Not doing enough to combat Boko Haram? If anything President Goodluck Jonathan and the Nigerian government have been asking their brutal security forces to do too much.
Allegations of indiscriminate mass arrests, bloody raids on northern villages and the systematic torture of incarcerated suspects mean communities that have most to fear from the rebel militia are more scared of the lawless government forces.
Justine Ijeomah, a human rights lawyer and himself a victim of Nigerian police brutality, told The Daily Beast that corruption, torture and extra-judicial killings had completely alienated great swathes of the population who may otherwise have assisted in the hunt for Boko Haram’s leaders and kidnap victims. The widespread hostility of local people makes it far more difficult for the authorities to track the militia.
A month after the mass kidnapping of more than 270 school girls, Boko Haram has offered to trade the children for members of its group who have been held, often without charge, for years in detention centers where conditions are horrific and torture is said to be rife.
And those arrested were the lucky ones: after an increasingly bloody decade of violence and reprisals, the Nigerian security forces were accused of summarily executing around 600 people earlier this year after a skirmish in Maiduguri, north-east Nigeria. Amnesty International said they it has gathered credible eyewitness evidence of the mass killing of unarmed men by the military.
Ijeomah, who is known as “Mr. Human Rights” in Nigeria, said the security forces were terrorizing many enclaves in the country. “After a kidnapping or attack by Boko Haram there is no quick arrest by the military. They won’t appear when the matter is going on—afterwards they will come to the vicinity and raid many people living in the area, they will take them to secret detention centers and subject them to torture.”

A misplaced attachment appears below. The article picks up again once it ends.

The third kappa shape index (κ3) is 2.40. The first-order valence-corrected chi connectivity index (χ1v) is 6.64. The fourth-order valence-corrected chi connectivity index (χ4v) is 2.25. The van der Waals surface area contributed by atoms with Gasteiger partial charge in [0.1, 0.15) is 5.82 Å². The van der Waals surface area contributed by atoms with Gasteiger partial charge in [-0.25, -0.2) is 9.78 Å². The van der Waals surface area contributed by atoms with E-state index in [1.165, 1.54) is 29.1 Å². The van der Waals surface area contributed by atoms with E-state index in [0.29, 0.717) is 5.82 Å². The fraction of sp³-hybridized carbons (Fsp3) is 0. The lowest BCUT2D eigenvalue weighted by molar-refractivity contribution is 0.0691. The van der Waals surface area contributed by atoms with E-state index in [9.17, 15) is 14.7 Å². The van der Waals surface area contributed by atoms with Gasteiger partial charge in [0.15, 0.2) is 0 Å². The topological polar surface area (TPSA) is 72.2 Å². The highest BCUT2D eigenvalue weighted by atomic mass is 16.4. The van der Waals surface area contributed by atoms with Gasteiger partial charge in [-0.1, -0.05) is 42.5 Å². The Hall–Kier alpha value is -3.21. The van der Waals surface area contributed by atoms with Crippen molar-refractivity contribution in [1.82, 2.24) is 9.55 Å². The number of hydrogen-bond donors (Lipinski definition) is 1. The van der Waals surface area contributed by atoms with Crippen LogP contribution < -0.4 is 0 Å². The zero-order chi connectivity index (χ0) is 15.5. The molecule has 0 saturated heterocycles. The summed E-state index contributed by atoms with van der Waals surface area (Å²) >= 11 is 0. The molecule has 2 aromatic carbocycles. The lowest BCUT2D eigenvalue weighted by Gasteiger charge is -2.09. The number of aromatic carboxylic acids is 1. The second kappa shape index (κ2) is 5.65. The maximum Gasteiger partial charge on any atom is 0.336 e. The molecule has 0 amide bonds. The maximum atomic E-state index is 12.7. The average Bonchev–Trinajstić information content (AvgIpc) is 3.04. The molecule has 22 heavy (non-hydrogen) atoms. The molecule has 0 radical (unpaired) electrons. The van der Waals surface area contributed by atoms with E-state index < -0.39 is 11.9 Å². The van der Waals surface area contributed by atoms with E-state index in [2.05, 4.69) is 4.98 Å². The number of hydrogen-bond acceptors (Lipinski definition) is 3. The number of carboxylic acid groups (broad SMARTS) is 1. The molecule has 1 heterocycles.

The lawyer, who runs a human rights organization in Port Harcourt, Nigeria, has represented numerous victims of torture, which he described as a standard tool of police practice to extract confessions and encourage people to inform on their neighbors. In one recent case, he said a man accused of kidnapping was hung from an iron bar and flogged with a machete. “After hours of torture they removed the iron bar and he fell down into the pool of his blood. He was there from midnight until the next morning when they came back and saw he had survived—many of their victims die. By then the blood had caked and mixed with sand, and they ordered him to eat it.”
In another case, Ijeomah said a boy of 16, called Moses Akatugba, was shot in the hand by police officers who “used pliers to pull his finger nails out, serially: one… two… three.” They then “peeled his skin” with a blade before he agreed to confess to the theft of cell phones and telephone charge cards. He was later sentenced to death on the strength of his confession.